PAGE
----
After about three months with no permanent identity, the former Harris IT business has now christened itself Peraton. Its CEO Stu Shea takes us further inside the company's new era.
After about three months as a company without a name, the former Harris Corp. IT business has now christened itself as Peraton.
Harris sold the almost $1 billion business in April to Veritas Capital for $690 million.
Stu Shea came on board as CEO in June with the goal of creating a new company. Since then, he’s been making strategic hires as well as well as working on the name of the company.
“I like to tell people that we are a 125-year old start up,” Shea told Washington Technology. Alfred Harris founded Harris Corp. in 1895.
I don’t envy the challenge of creating a new name and brand in today’s market. There is the risk of ridicule and confusion. We’ve all seen names that are hard to decipher.
Not to pick on anyone, but I’m still don’t know how the combination of Computer Sciences Corp. and HPE Enterprise Services became DXC Technologies.
Shea should not have that problem with Peraton because it is relatively easy to explain, he says. It is a melding of the pre-fix "Per," which means thoroughly and imperative. The idea is to reflect the company’s dedication to the mission of its national security customers.
“Our vision for this company is focused on three things – solving customer problems, creating solutions for our customers and managing our customers’ most valuable assets,” Shea said. “We needed a name that reflected that.”
The company has launched a website at www.peraton.com that it will continue to build out. There also is a Facebook page, a LinkedIn profile and Twitter account (@peratoninc).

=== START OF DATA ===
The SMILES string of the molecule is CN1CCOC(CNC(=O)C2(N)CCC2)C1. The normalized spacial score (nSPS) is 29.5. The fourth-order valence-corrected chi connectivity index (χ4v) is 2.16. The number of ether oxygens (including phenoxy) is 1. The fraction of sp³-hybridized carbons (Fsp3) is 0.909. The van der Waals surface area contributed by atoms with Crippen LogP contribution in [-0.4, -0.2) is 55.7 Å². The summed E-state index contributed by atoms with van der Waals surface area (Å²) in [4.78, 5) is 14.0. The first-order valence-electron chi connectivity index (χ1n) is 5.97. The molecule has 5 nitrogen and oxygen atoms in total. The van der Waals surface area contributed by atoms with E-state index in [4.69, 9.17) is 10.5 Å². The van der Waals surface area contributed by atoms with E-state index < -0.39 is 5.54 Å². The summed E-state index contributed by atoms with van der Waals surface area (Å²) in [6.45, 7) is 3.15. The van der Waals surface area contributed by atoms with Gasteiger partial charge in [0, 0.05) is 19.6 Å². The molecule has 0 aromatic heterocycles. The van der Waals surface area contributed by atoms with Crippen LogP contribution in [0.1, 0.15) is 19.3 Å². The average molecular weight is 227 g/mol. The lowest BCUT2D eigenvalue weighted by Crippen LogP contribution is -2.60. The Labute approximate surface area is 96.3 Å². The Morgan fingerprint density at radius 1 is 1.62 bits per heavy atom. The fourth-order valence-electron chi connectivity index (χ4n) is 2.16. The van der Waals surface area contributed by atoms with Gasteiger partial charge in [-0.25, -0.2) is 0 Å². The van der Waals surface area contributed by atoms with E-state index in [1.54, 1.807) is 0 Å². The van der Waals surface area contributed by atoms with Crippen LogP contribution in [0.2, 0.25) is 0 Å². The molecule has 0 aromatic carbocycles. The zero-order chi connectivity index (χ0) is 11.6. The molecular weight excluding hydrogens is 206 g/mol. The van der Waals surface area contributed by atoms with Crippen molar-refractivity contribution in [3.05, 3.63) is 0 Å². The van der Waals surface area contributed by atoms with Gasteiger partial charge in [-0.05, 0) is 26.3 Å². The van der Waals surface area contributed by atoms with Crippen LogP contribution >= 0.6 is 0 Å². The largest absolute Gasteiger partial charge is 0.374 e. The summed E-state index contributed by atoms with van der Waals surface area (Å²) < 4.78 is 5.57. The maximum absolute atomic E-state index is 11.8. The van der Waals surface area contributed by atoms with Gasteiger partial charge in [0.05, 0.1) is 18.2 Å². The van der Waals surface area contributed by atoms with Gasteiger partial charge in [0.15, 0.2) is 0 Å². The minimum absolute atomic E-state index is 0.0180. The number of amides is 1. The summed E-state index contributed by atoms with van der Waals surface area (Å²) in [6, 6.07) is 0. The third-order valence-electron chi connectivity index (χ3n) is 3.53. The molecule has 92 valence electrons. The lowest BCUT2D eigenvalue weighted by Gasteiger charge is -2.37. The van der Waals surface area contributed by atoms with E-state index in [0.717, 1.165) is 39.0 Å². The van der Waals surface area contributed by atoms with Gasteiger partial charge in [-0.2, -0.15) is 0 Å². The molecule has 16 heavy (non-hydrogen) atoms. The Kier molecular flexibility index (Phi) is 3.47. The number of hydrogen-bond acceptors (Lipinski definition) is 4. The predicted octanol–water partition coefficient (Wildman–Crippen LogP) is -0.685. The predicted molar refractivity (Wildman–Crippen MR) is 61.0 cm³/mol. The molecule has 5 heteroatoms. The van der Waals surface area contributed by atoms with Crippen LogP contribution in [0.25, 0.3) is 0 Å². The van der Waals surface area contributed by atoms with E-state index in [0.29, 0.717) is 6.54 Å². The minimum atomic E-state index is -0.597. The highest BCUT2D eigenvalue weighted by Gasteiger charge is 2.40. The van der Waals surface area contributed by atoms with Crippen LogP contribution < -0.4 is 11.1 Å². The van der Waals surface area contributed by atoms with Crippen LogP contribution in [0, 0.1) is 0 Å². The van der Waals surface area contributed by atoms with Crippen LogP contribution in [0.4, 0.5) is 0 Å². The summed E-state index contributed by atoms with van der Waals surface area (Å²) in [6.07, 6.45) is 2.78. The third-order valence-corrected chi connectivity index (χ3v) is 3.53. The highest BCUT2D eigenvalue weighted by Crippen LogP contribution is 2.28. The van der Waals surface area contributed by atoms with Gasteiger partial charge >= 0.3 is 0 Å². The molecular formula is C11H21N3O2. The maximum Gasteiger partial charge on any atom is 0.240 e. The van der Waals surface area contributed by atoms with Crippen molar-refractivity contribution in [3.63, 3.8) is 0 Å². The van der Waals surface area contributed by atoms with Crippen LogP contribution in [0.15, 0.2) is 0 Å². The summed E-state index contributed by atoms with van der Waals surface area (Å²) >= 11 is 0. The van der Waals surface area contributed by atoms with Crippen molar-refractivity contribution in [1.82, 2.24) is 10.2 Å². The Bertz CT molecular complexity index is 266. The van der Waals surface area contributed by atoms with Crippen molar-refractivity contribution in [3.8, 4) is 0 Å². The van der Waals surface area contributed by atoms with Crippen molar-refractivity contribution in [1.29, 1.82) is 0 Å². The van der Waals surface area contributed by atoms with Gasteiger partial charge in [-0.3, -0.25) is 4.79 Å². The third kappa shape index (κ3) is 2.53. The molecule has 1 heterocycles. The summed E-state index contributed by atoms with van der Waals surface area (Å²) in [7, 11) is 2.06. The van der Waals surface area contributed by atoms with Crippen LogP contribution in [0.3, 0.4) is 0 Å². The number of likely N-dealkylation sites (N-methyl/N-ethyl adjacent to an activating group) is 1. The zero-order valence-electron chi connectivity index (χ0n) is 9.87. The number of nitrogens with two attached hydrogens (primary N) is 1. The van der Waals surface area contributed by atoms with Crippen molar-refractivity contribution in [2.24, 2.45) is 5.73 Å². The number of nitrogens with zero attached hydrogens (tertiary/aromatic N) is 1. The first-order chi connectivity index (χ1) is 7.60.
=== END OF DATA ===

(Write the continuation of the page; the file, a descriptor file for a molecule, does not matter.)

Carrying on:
The name is just the start, of course.
Shea and his management team are putting together a strategy on how best to apply Peraton’s capabilities to opportunities in the federal market. The focus is on space, intelligence, cyber and signal intelligence, homeland security, defense and communications.
While the company isn’t necessarily structured around those market areas, they will dictate how the company is eventually structured, he said.
“You’ll see structural change in the coming months and you’ll see all of these have a major role in that,” he said.
For example, the company has six operating units and nearly all of them have cybersecurity capabilities. “We probably have $100 million in cyber business,” he said. “But you wouldn’t know how deep our capabilities are.”
With cyber spread out, it was never a large enough part of any one manager’s portfolio to get the attention it deserves, he said.
Space also is divided among different operating units. “We probably have $300 million in our space business,” Shea said.
Space, intelligence and cyber are three areas that will be getting the most attention. “Those are emerging domains where we see a lot of opportunity,” he said.
Harris Corp. made several acquisitions, particularly Exelis and CapRock Communications. Parts of those companies found their way into Harris IT but were never truly integrated, so that is a priority for Shea and his management as well.
The opportunity to create something new is what drew Shea to the former Harris business.
“We have a lot of legacy and we have a lot of capabilities to stitch together in new and different ways,” he said.
And now they have a name to try to live up to.
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